Faculty Member helping a Student in the Stacks, 1948 flickr photo by lizkentleon shared under a Creative Commons (BY-NC) license
I am hiring a new circulation manager for my library. It’s a staff position. It will be posted any day and I know I will get lots of application that will reflect a wide array of library job seekers. Some will have lots and lots of circulation and tech processing experience, having worked for years in different libraries, but without an MLIS. Many will be enrolled, completing, or just finished an MLIS program with experience in research and instruction, or digitization projects, but no actual experience in circulation and tech processing. This is a circulation job but they aren’t really qualified for it because it’s a type of library work they’ve never done. (Most librarians are woeful when it comes to circulation.)
As I prepare to sift through the applications, it’s hard not to think about when I applied for this position 13 years ago. Everything was different here. We had more staff, no ILS, and a more traditional focus. I had been a student employee for a year and really loved the work. Applying for the circulation manager position was really my commitment to libraries (and I guess this library in particular – I’m still here). Less than a year after I was hired, the library director Dan Krummes pulled me aside and asked me what my career plans were. What did he mean? He bluntly said if I wanted to stick around this library for more than a couple years in that position I should go get my MLIS. Otherwise I should take some time to figure out what I want to do long term and work towards that. I applied to library school the next week.
When I was getting ready to graduate on and started applying for jobs, they had a librarian position here at my library ready for me. After a couple interviews elsewhere, they hired me on a temporary emergency appointment. (I’ve since applied for this job two other times.) The reason they were able to do that was because Dan made sure there was an unfilled librarian position that could be filled. When the offer was presented to me, it was clear that he saw me as the future of the library and wanted me to stick around. He had a similar history, starting here as a student employee, getting his MLIS, getting hired as a librarian, and then eventually becoming director.
When I was hired as a librarian, not only did I recognize I was following Dan’s path but also that I might be the last of a kind. That because it’s exceptionally rare for people here at this campus to be hired into the librarian series from a staff position without getting librarian experience elsewhere first. (When I made the leap, I definitely felt iced out by some of my colleagues who were staff and couldn’t make the same leap. I still feel residual guilt from the situation.) There are many people in library staff positions with their MLIS degrees doing good work, but for a variety of reasons it almost never happens that they then get hired as a librarian. In my library, this circulation manager position is kind of terminal for now based on our budget and organizational needs. I hope that will change some day and we can have more staff and more opportunities to grow, but right now I know what the budget will support. I make sure when I hire people that they know this is a job that will help build skills and provide a stable working environment, but it most likely won’t be a stepping stone to being a librarian on campus at this point in time.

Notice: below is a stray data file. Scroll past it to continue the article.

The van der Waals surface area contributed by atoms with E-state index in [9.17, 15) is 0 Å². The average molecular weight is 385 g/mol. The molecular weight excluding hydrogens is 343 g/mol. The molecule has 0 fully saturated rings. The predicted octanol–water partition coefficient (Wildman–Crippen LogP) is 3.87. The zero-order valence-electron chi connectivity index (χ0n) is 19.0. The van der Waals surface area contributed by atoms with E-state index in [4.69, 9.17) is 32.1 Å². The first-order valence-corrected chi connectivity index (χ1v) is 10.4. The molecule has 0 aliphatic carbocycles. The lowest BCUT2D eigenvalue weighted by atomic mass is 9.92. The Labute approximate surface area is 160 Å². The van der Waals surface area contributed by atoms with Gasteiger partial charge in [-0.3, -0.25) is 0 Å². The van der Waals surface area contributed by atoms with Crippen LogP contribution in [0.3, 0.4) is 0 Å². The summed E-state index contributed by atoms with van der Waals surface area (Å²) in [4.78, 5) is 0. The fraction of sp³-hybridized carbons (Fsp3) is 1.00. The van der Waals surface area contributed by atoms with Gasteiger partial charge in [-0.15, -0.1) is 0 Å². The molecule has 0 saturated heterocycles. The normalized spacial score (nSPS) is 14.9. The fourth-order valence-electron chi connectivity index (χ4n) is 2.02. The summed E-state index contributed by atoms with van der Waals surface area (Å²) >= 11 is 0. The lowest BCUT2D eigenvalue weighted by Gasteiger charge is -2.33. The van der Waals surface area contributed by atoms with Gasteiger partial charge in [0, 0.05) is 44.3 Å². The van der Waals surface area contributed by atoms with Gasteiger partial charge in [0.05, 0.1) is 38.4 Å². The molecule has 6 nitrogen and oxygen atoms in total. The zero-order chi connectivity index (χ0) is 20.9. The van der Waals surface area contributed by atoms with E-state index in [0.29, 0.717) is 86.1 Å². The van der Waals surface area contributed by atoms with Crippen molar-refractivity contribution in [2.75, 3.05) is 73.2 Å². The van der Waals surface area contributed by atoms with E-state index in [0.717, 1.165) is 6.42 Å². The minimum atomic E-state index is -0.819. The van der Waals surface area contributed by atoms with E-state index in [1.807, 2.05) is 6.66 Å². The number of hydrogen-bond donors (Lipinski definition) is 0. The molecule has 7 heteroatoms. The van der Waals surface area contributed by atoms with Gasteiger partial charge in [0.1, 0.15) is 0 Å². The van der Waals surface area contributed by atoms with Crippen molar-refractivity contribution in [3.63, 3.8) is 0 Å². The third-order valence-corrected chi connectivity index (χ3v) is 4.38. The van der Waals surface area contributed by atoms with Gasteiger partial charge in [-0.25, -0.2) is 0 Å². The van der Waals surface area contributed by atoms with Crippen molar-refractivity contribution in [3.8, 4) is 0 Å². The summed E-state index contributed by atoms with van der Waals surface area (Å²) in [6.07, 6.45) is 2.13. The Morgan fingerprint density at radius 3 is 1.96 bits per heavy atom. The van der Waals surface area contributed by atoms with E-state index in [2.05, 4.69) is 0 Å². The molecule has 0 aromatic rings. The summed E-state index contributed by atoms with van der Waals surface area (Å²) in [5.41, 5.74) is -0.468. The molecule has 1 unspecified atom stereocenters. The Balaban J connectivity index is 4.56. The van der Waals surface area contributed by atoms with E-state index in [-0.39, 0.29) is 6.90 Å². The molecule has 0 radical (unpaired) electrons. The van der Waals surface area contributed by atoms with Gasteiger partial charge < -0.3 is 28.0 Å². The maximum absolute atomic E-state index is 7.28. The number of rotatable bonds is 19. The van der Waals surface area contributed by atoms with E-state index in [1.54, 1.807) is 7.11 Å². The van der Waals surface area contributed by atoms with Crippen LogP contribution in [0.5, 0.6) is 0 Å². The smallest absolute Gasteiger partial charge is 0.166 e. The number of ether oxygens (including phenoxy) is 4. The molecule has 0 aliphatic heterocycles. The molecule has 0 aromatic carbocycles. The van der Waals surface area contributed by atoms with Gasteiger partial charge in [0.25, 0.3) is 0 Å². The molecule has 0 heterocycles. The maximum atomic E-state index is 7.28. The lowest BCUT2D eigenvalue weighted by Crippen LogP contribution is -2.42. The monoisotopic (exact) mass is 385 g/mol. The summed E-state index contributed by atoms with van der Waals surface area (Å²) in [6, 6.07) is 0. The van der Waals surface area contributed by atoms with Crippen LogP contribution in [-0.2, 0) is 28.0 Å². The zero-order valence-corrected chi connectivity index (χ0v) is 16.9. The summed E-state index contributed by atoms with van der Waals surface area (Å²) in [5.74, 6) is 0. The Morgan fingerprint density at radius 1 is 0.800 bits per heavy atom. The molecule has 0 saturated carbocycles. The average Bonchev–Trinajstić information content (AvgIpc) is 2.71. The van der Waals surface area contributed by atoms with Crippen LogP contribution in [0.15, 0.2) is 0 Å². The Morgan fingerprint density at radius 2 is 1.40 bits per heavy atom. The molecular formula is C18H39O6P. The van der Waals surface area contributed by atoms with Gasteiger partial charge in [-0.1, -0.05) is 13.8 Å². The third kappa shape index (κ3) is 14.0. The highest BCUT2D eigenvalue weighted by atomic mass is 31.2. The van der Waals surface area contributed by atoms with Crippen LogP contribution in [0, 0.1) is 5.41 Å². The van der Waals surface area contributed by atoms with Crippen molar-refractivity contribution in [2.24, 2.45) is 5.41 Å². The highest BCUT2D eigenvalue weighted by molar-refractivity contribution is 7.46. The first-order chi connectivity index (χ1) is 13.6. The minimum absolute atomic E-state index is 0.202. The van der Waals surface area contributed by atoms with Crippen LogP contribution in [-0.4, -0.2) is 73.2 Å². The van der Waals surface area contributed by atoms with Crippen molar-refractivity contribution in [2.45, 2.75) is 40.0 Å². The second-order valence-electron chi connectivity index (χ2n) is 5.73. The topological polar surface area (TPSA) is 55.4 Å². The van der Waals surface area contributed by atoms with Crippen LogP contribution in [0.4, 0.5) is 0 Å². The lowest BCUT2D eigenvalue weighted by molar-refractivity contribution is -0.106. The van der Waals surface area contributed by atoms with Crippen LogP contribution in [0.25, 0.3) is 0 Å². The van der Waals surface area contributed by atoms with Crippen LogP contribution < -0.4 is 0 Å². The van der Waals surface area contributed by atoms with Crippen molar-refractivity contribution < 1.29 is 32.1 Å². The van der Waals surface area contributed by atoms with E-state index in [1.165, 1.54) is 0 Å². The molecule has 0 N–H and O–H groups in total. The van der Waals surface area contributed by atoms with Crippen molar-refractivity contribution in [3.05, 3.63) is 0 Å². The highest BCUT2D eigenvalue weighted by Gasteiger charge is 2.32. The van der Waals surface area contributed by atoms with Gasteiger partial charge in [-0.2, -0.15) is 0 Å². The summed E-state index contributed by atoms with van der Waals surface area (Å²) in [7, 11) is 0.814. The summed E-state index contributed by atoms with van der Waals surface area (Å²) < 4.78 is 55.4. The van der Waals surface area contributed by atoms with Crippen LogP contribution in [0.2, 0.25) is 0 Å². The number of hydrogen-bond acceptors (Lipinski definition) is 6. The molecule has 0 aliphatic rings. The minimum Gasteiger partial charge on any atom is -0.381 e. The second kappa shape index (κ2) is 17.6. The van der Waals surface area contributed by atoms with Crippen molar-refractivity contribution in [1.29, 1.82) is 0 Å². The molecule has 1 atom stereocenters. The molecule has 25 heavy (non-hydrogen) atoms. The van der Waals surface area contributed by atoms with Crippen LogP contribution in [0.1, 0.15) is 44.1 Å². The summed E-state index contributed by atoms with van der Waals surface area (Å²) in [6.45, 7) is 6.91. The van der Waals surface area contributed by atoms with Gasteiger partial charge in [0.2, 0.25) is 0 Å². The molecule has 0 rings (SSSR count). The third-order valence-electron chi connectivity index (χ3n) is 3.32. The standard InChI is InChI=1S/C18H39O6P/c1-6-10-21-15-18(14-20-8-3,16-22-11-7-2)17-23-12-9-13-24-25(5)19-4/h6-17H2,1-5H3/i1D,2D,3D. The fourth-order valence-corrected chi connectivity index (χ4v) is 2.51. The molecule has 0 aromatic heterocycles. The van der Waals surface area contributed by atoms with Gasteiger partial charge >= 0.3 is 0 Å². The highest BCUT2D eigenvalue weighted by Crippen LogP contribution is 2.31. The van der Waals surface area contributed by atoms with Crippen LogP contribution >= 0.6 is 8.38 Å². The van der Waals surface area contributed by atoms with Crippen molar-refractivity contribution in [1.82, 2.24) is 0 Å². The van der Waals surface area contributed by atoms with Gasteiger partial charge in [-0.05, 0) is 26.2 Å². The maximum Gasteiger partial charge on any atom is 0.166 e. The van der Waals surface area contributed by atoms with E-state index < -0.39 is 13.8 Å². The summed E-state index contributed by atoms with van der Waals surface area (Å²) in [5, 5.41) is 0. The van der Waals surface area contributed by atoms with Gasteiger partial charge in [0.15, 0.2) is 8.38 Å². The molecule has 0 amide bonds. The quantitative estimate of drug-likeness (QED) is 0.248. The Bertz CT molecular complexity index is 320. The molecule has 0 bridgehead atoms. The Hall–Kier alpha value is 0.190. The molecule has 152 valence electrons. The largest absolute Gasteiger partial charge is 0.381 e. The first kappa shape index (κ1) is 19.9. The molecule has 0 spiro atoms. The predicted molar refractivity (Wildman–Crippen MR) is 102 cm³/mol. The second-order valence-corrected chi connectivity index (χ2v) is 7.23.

So when people apply to these staff positions, trying to get their foot in the door for a librarian position – they are getting a foot in the door, just not the door they’d like. And as I’ve mentioned several times, all library work is important. So it’s not that we should value one over the other, but we need to acknowledge that this kind of how things are so that everybody is on the same page. Not everybody who earns an MLIS wants to be a librarian and all of the “rights and responsibilities” that come with that classification. One previous circulation manager here dropped out of library school when they decided that being a librarian was just too many meetings and committee work, and they’d prefer to move up the staff ranks and fix things. They weren’t really wrong.
Now in addition for us to be honest about the barriers and paths of different job ranks, we also need to think about how people can grow as professionals in whatever job. So if that is similar to the discussion Dan had with me where he asked my longterm plans, that’s not a bad thing. People don’t need to all aiming to be the director or the university librarian, but helping workers grow and thrive requires conversations about goals and wants. This will help them do their job better and be in a good position to get another job when they feel the time to do so (or the need arises). Fostering an atmosphere for honest discussions like that will hopefully minimize fractures and resentment, and help everybody feel valued in the organization.